Thursday, 12 March 2015

Kicking Off

I love football.

Despite still being captain of the parliamentary football team, which turns out for occasional charity matches, my knees tell me that my playing days are nearly ended.

I haven’t refereed a match for some time, but I admire those who turn out for minimal reward and occasional abuse in the local leagues. I still mentally score the performance of referees, whether it be in junior matches or the premier league.

I have had a lifetime of following Sheffield Wednesday, home and away. It hasn’t always been fun! I have a seat on the Kop, located close to where I used to stand for many years, long before there was any roof above.

I try to watch amateur football. Last Sunday morning, taking a break from visiting constituents, I watched an under-13s local league match – an exciting 4-4 draw. I have enormous respect for the commitment shown by the coaches and volunteer administrators, without whose contributions none of this would happen.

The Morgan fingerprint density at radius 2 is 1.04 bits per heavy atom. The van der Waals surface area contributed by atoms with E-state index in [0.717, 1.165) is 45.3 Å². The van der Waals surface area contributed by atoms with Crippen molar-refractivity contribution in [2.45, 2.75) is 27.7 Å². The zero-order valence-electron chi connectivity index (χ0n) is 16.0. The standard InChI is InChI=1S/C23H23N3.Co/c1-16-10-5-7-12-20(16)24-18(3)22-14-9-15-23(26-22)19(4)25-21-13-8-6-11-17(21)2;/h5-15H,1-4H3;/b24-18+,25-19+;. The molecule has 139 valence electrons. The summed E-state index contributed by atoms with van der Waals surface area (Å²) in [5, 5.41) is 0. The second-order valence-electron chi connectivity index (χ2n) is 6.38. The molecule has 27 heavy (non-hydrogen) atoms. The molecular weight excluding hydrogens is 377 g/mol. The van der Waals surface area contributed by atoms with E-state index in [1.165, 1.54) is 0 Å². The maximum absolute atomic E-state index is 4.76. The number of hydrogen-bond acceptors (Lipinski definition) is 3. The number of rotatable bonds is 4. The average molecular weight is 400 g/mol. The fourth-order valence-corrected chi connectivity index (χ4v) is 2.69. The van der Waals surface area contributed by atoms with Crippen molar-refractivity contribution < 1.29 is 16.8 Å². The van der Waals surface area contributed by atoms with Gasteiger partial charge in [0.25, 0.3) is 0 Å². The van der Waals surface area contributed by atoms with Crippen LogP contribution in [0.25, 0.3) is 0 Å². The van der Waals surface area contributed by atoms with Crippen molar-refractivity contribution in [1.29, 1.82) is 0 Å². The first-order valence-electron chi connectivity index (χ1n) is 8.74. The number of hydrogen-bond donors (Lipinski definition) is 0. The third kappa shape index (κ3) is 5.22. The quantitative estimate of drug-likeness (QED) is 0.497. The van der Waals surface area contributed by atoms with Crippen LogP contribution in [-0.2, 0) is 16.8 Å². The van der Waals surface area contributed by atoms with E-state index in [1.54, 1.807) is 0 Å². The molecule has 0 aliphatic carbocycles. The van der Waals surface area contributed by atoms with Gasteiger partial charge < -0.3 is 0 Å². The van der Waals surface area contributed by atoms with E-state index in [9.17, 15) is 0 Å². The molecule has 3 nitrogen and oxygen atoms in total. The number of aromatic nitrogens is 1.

I am the chair of the all-party football group in the House of Commons, enabling me to engage with key personnel in both the amateur and professional game. It also provides the opportunity to speak out on football-related issues which go to the heart of our society; a recent example would be about Ched Evans, rape and respect.

It’s in that context that I reflect on the recently announced new TV rights deal for the Premier League, worth £5.1bn over three seasons. These massive financial deals have seen substantial year-on-year increases in payment to the clubs – how else could they afford those mind-blowing wages?

Following the publication of the football taskforce report in 1999, the Premier League committed to giving 5% of TV rights to benefit the grassroots’ game. But the Premier League is failing to keep its promise.

5% of the new deal would mean £85m a year from 2016-17. Government support for councils for sport and leisure has been cut by £20bn (43%) since 2010.

That 5% could transform the prospects for local amateur football on which, after all, the professional game depends.